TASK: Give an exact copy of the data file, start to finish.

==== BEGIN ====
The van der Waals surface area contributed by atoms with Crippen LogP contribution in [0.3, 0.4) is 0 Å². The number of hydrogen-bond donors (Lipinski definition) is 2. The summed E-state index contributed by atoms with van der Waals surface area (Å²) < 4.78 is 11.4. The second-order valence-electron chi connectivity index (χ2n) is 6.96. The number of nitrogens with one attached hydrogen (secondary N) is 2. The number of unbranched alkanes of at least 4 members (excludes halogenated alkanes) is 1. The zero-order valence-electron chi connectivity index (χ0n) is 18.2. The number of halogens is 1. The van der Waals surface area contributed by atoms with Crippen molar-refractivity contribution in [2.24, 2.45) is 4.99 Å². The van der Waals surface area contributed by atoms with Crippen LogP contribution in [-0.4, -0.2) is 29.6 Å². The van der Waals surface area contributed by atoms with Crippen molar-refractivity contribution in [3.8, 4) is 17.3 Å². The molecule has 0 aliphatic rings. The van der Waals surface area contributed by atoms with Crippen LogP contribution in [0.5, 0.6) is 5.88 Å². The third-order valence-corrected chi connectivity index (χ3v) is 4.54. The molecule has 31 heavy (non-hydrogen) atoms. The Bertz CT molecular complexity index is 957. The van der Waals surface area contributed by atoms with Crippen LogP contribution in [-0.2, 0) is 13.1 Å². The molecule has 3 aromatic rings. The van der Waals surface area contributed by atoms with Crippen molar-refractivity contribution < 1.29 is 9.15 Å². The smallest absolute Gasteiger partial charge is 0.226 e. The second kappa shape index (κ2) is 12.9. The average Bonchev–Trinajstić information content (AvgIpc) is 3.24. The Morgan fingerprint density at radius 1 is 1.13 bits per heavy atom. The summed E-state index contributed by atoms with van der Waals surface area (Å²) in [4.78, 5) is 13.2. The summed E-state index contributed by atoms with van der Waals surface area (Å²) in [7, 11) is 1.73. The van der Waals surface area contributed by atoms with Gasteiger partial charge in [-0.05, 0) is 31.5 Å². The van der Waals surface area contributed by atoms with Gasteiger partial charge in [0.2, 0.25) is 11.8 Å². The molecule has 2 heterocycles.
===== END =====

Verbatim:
The van der Waals surface area contributed by atoms with Crippen LogP contribution in [0.3, 0.4) is 0 Å². The number of hydrogen-bond donors (Lipinski definition) is 2. The summed E-state index contributed by atoms with van der Waals surface area (Å²) < 4.78 is 11.4. The second-order valence-electron chi connectivity index (χ2n) is 6.96. The number of nitrogens with one attached hydrogen (secondary N) is 2. The number of unbranched alkanes of at least 4 members (excludes halogenated alkanes) is 1. The zero-order valence-electron chi connectivity index (χ0n) is 18.2. The number of halogens is 1. The van der Waals surface area contributed by atoms with Crippen molar-refractivity contribution in [2.24, 2.45) is 4.99 Å². The van der Waals surface area contributed by atoms with Crippen LogP contribution in [-0.4, -0.2) is 29.6 Å². The van der Waals surface area contributed by atoms with Crippen molar-refractivity contribution in [3.8, 4) is 17.3 Å². The molecule has 0 aliphatic rings. The van der Waals surface area contributed by atoms with Crippen LogP contribution in [0.5, 0.6) is 5.88 Å². The third-order valence-corrected chi connectivity index (χ3v) is 4.54. The molecule has 31 heavy (non-hydrogen) atoms. The Bertz CT molecular complexity index is 957. The van der Waals surface area contributed by atoms with Crippen LogP contribution in [-0.2, 0) is 13.1 Å². The molecule has 3 aromatic rings. The van der Waals surface area contributed by atoms with Crippen molar-refractivity contribution < 1.29 is 9.15 Å². The smallest absolute Gasteiger partial charge is 0.226 e. The second kappa shape index (κ2) is 12.9. The average Bonchev–Trinajstić information content (AvgIpc) is 3.24. The Morgan fingerprint density at radius 1 is 1.13 bits per heavy atom. The summed E-state index contributed by atoms with van der Waals surface area (Å²) in [4.78, 5) is 13.2. The summed E-state index contributed by atoms with van der Waals surface area (Å²) in [7, 11) is 1.73. The van der Waals surface area contributed by atoms with Gasteiger partial charge in [-0.05, 0) is 31.5 Å². The van der Waals surface area contributed by atoms with Gasteiger partial charge in [0.2, 0.25) is 11.8 Å². The molecule has 2 heterocycles.